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Re: Getting started - Interfacing questions

From: David <dbree(at)duo-county(dot)com>
To: Sean Davis <sdavis2(at)mail(dot)nih(dot)gov>
Cc: pgsql-novice(at)postgresql(dot)org
Subject: Re: Getting started - Interfacing questions
Date: 2005-03-07 21:57:51
Message-ID: 20050307215751.GA5360@localhost.localdomain (view raw or flat)
Thread:
Lists: pgsql-novice
On Mon, Mar 07, 2005 at 09:12:53AM -0500, Sean Davis wrote:
 
> ----- Original Message ----- 
> From: "David" <dbree(at)duo-county(dot)com>
> Sent: Sunday, March 06, 2005 2:48 PM
 
> >Thanks for the reply.  This is my first _reply_ to the list, and IIUC,
> >this list advocates replying to both the list and individual.  If I'm in
> >error, please let me know.
> 
> You are not in error. : )

It just seems so strange to hit "g" (Mutt).  I'd get a very strong
chastizing for doing this on most lists  But.. when in Rome..  :)

> >>If I were you, I would build a
> >>"business logic" component, allowing for querying, inserting, updating,
> >>deleting.  Once you have the interface to the database, you can build a
> >>controller for the application.

> >With the above and below suggestions, I take it you suggest building the
> >interfacing into two separate modules, so to speak.. one for inputting
> >and one for outputting.  For the above, would it be best to create an
> >app or could all this be done from within psql, or another tool?
 
> Most of the higher level languages make available (often very powerful) 
> methods for interacting with a database.  Choose the language you want to 
> use (perl, php, python, java) and then learn about the methods for 
> designing web-based applications in that language.  The choice of language 
> will affect how one designs such an application.

OK.  I may be a little dense here, but I take it you're recommending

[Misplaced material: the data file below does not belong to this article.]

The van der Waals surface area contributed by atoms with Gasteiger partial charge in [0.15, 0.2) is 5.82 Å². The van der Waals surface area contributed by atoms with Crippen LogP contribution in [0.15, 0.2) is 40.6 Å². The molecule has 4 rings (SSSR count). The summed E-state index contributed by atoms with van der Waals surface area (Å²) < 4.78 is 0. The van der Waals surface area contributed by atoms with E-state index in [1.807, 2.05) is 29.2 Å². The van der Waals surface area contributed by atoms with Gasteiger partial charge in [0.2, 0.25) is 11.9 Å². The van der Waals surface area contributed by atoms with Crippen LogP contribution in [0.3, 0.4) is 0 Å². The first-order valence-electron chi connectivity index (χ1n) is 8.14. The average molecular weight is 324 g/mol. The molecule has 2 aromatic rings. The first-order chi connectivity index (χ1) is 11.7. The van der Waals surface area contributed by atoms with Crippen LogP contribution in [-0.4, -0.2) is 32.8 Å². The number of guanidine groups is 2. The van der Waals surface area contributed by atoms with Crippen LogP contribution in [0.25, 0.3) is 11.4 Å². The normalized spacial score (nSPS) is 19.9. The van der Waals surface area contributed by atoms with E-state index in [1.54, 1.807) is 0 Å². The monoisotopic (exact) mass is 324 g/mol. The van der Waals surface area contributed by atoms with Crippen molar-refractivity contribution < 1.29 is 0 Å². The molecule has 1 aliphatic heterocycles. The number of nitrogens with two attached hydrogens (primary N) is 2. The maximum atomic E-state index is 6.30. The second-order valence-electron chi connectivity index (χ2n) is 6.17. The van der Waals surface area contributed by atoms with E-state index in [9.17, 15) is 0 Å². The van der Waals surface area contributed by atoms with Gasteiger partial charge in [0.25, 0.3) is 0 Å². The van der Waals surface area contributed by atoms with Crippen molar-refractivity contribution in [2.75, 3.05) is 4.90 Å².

that perhaps it would be best to write a stand-alone application rather
than interfacing from one of the PL interfaces?

> It will generally NOT 
> involve using psql.

That's actually what I was wondering about.  I have been reading the
archives from NOVICE, ADMIN, and USER(?), and was under the impression
that many were actually relying upon psql to do all their work.

This next statement may belong further down, but I'll insert it here..

What I'm looking toward is having the record data input into a form, and
then INSERT'ing the data into the correct table if it's accepted for
commit by the user.  (This was the gist of the discussion in a very
recent thread on one of the lists..  Again, I'll be the only one using
it, and although a bit cumbersome, I _could_ do this from an SQL INSERT
command.

I've looked at some of the general interfaces ( I haven't reviewed Mr De
Soi's interface yet), (hope I got his name right) - I have installed
pgaccess and looked into a couple of others - but there just seems to be
a layer of abstraction with all the ones I've looked at so far.  That
is, although they seem to be able to do some "keen" stuff, it just makes
it so much clearer to have a menu with an option that says, "Add a
transaction" or some such to add a record. It could be that I'm just not
familiar enough with what they can do, however.

> And, in the world of web-based applications, you 
> really can't separate your logic into "input" and "output" because of the 
> "statelessness" of the web interaction.

OK.  I thought you perhaps meant to write one application containing the
INSERT's, UPDATE's, etc, and then write another to handle the queries.

> Again, pick the language (php is 
> probably the easiest to get going with, but if you already have experience 
> with one of the other languages, use the language of most comfort instead) 
> and then learn how to do web and database programming with that language.

I've never tried anything with php, perl, or python, but I've thought I
should become familiar with at least one.  I've been leaning toward
python.  Most of what I've dealt with in the past several years has been
"C".

In making my choice of the language and interfacing tools, if it were
possible, I'd like to avoid having to install a big lot of things I'd
not need for anything else (although I do have several things like this
already).  For example, the php-based front-ends require apache.  It
just seems that in my case, at least, it's asking a lot to install
apache on a machine that will never do any web-serving elsewhere in
order to access a local database -- but -- perhaps the same could be
said for using postgresql on a database that might see 300 entries at
most, but I "wanna do it"  :)

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